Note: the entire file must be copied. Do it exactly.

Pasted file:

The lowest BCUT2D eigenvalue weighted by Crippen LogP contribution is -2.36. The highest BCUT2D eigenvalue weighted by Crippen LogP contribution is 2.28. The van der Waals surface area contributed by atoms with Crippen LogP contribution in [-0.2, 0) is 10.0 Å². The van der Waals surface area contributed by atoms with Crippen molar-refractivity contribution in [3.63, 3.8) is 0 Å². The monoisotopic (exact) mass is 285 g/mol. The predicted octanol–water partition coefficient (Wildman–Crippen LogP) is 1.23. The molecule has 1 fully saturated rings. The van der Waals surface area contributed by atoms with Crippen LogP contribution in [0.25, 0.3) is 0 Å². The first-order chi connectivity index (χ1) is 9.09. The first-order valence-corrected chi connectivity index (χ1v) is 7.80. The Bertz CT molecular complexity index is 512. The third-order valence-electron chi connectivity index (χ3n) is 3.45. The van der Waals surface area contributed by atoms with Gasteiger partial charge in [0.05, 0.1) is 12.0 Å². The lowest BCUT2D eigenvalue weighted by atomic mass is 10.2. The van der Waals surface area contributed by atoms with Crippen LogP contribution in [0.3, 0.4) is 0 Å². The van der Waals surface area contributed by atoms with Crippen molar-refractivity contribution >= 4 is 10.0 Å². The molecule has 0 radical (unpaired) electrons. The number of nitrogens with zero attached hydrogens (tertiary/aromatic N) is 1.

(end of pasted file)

The lowest BCUT2D eigenvalue weighted by Crippen LogP contribution is -2.36. The highest BCUT2D eigenvalue weighted by Crippen LogP contribution is 2.28. The van der Waals surface area contributed by atoms with Crippen LogP contribution in [-0.2, 0) is 10.0 Å². The van der Waals surface area contributed by atoms with Crippen molar-refractivity contribution in [3.63, 3.8) is 0 Å². The monoisotopic (exact) mass is 285 g/mol. The predicted octanol–water partition coefficient (Wildman–Crippen LogP) is 1.23. The molecule has 1 fully saturated rings. The van der Waals surface area contributed by atoms with Crippen LogP contribution in [0.25, 0.3) is 0 Å². The first-order chi connectivity index (χ1) is 9.09. The first-order valence-corrected chi connectivity index (χ1v) is 7.80. The Bertz CT molecular complexity index is 512. The third-order valence-electron chi connectivity index (χ3n) is 3.45. The van der Waals surface area contributed by atoms with Gasteiger partial charge in [0.05, 0.1) is 12.0 Å². The lowest BCUT2D eigenvalue weighted by atomic mass is 10.2. The van der Waals surface area contributed by atoms with Crippen LogP contribution in [0.3, 0.4) is 0 Å². The van der Waals surface area contributed by atoms with Crippen molar-refractivity contribution >= 4 is 10.0 Å². The molecule has 0 radical (unpaired) electrons. The number of nitrogens with zero attached hydrogens (tertiary/aromatic N) is 1.